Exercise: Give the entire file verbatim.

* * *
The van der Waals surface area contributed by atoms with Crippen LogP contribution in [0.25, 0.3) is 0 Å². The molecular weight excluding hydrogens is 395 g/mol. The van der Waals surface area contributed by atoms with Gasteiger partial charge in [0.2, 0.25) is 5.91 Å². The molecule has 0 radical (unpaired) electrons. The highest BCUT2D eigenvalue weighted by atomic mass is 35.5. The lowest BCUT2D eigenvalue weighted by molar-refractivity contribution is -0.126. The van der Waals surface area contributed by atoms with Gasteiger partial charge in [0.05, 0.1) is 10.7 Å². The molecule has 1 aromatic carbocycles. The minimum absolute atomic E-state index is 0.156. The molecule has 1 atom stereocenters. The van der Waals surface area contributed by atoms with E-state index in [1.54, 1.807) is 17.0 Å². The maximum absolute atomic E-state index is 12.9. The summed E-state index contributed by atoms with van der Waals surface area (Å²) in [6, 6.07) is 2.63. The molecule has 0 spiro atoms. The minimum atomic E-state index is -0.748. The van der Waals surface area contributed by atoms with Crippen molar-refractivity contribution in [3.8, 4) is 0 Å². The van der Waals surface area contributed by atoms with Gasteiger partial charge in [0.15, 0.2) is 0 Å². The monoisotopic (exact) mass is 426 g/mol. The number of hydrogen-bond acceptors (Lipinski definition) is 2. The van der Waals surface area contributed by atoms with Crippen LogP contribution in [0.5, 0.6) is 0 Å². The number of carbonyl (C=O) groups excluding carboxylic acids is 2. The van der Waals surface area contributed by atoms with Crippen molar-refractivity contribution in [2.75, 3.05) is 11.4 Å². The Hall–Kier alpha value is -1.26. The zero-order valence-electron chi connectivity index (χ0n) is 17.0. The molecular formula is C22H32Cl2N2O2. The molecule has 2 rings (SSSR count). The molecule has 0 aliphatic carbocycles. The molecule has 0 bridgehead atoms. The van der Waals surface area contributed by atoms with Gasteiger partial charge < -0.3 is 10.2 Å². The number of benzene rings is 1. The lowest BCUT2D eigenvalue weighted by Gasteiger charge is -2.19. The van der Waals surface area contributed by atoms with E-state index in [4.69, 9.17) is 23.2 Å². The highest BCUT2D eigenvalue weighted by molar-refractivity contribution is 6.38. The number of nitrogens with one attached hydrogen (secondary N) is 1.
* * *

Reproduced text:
The van der Waals surface area contributed by atoms with Crippen LogP contribution in [0.25, 0.3) is 0 Å². The molecular weight excluding hydrogens is 395 g/mol. The van der Waals surface area contributed by atoms with Gasteiger partial charge in [0.2, 0.25) is 5.91 Å². The molecule has 0 radical (unpaired) electrons. The highest BCUT2D eigenvalue weighted by atomic mass is 35.5. The lowest BCUT2D eigenvalue weighted by molar-refractivity contribution is -0.126. The van der Waals surface area contributed by atoms with Gasteiger partial charge in [0.05, 0.1) is 10.7 Å². The molecule has 1 aromatic carbocycles. The minimum absolute atomic E-state index is 0.156. The molecule has 1 atom stereocenters. The van der Waals surface area contributed by atoms with E-state index in [1.54, 1.807) is 17.0 Å². The maximum absolute atomic E-state index is 12.9. The summed E-state index contributed by atoms with van der Waals surface area (Å²) in [6, 6.07) is 2.63. The molecule has 0 spiro atoms. The minimum atomic E-state index is -0.748. The van der Waals surface area contributed by atoms with Crippen molar-refractivity contribution in [3.8, 4) is 0 Å². The van der Waals surface area contributed by atoms with Gasteiger partial charge in [0.15, 0.2) is 0 Å². The monoisotopic (exact) mass is 426 g/mol. The number of hydrogen-bond acceptors (Lipinski definition) is 2. The van der Waals surface area contributed by atoms with Crippen LogP contribution in [0.5, 0.6) is 0 Å². The number of carbonyl (C=O) groups excluding carboxylic acids is 2. The van der Waals surface area contributed by atoms with Crippen molar-refractivity contribution in [2.75, 3.05) is 11.4 Å². The Hall–Kier alpha value is -1.26. The zero-order valence-electron chi connectivity index (χ0n) is 17.0. The molecular formula is C22H32Cl2N2O2. The molecule has 2 rings (SSSR count). The molecule has 0 aliphatic carbocycles. The molecule has 0 bridgehead atoms. The van der Waals surface area contributed by atoms with Gasteiger partial charge < -0.3 is 10.2 Å². The number of benzene rings is 1. The lowest BCUT2D eigenvalue weighted by Gasteiger charge is -2.19. The van der Waals surface area contributed by atoms with E-state index in [4.69, 9.17) is 23.2 Å². The highest BCUT2D eigenvalue weighted by molar-refractivity contribution is 6.38. The number of nitrogens with one attached hydrogen (secondary N) is 1.